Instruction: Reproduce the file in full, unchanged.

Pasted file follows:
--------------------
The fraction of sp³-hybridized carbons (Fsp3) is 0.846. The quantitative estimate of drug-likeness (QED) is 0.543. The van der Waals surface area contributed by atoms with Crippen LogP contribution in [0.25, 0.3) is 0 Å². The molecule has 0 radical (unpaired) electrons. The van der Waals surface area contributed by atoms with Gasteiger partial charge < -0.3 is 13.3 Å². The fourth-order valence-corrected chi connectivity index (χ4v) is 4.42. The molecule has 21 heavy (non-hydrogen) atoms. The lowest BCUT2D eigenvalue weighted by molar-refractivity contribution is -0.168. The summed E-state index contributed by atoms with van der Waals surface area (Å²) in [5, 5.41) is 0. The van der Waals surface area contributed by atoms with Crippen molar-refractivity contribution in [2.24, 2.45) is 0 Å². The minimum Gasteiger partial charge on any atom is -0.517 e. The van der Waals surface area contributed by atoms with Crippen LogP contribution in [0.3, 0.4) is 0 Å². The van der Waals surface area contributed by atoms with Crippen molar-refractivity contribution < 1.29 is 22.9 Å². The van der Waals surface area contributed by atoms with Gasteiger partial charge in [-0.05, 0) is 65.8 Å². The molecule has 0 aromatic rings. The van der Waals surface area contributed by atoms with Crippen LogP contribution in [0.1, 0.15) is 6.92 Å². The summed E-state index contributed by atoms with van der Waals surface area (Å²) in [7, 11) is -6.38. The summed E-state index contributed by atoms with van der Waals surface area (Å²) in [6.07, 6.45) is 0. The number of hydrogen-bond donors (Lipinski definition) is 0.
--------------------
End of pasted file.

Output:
The fraction of sp³-hybridized carbons (Fsp3) is 0.846. The quantitative estimate of drug-likeness (QED) is 0.543. The van der Waals surface area contributed by atoms with Crippen LogP contribution in [0.25, 0.3) is 0 Å². The molecule has 0 radical (unpaired) electrons. The van der Waals surface area contributed by atoms with Gasteiger partial charge < -0.3 is 13.3 Å². The fourth-order valence-corrected chi connectivity index (χ4v) is 4.42. The molecule has 21 heavy (non-hydrogen) atoms. The lowest BCUT2D eigenvalue weighted by molar-refractivity contribution is -0.168. The summed E-state index contributed by atoms with van der Waals surface area (Å²) in [5, 5.41) is 0. The van der Waals surface area contributed by atoms with Crippen molar-refractivity contribution in [2.24, 2.45) is 0 Å². The minimum Gasteiger partial charge on any atom is -0.517 e. The van der Waals surface area contributed by atoms with Crippen LogP contribution in [0.3, 0.4) is 0 Å². The van der Waals surface area contributed by atoms with Crippen molar-refractivity contribution < 1.29 is 22.9 Å². The van der Waals surface area contributed by atoms with Gasteiger partial charge in [-0.05, 0) is 65.8 Å². The molecule has 0 aromatic rings. The van der Waals surface area contributed by atoms with Crippen LogP contribution in [0.1, 0.15) is 6.92 Å². The summed E-state index contributed by atoms with van der Waals surface area (Å²) in [7, 11) is -6.38. The summed E-state index contributed by atoms with van der Waals surface area (Å²) in [6.07, 6.45) is 0. The number of hydrogen-bond donors (Lipinski definition) is 0.